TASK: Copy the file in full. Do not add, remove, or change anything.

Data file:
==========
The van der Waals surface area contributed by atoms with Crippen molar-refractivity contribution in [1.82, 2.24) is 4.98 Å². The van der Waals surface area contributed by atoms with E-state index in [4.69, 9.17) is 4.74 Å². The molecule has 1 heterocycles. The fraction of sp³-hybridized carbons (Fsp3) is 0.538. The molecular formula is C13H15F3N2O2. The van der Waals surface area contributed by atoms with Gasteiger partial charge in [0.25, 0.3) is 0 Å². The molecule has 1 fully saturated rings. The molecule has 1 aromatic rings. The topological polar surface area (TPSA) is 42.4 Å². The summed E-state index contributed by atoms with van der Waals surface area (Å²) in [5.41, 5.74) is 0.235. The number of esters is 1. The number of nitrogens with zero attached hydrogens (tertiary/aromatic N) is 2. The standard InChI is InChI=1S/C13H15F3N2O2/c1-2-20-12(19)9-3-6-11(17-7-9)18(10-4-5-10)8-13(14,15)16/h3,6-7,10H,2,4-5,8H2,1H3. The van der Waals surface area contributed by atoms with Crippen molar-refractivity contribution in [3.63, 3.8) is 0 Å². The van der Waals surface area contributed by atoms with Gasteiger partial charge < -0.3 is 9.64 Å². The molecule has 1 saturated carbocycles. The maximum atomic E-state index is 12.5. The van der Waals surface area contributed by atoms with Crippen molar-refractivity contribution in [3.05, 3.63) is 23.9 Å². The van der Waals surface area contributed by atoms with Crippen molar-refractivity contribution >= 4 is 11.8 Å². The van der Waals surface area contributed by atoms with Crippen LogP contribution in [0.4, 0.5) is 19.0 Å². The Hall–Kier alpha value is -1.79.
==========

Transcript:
The van der Waals surface area contributed by atoms with Crippen molar-refractivity contribution in [1.82, 2.24) is 4.98 Å². The van der Waals surface area contributed by atoms with E-state index in [4.69, 9.17) is 4.74 Å². The molecule has 1 heterocycles. The fraction of sp³-hybridized carbons (Fsp3) is 0.538. The molecular formula is C13H15F3N2O2. The van der Waals surface area contributed by atoms with Gasteiger partial charge in [0.25, 0.3) is 0 Å². The molecule has 1 fully saturated rings. The molecule has 1 aromatic rings. The topological polar surface area (TPSA) is 42.4 Å². The summed E-state index contributed by atoms with van der Waals surface area (Å²) in [5.41, 5.74) is 0.235. The number of esters is 1. The number of nitrogens with zero attached hydrogens (tertiary/aromatic N) is 2. The standard InChI is InChI=1S/C13H15F3N2O2/c1-2-20-12(19)9-3-6-11(17-7-9)18(10-4-5-10)8-13(14,15)16/h3,6-7,10H,2,4-5,8H2,1H3. The van der Waals surface area contributed by atoms with Crippen molar-refractivity contribution in [3.63, 3.8) is 0 Å². The van der Waals surface area contributed by atoms with Gasteiger partial charge < -0.3 is 9.64 Å². The molecule has 1 saturated carbocycles. The maximum atomic E-state index is 12.5. The van der Waals surface area contributed by atoms with Crippen molar-refractivity contribution in [3.05, 3.63) is 23.9 Å². The van der Waals surface area contributed by atoms with Crippen molar-refractivity contribution >= 4 is 11.8 Å². The van der Waals surface area contributed by atoms with Crippen LogP contribution in [0.4, 0.5) is 19.0 Å². The Hall–Kier alpha value is -1.79.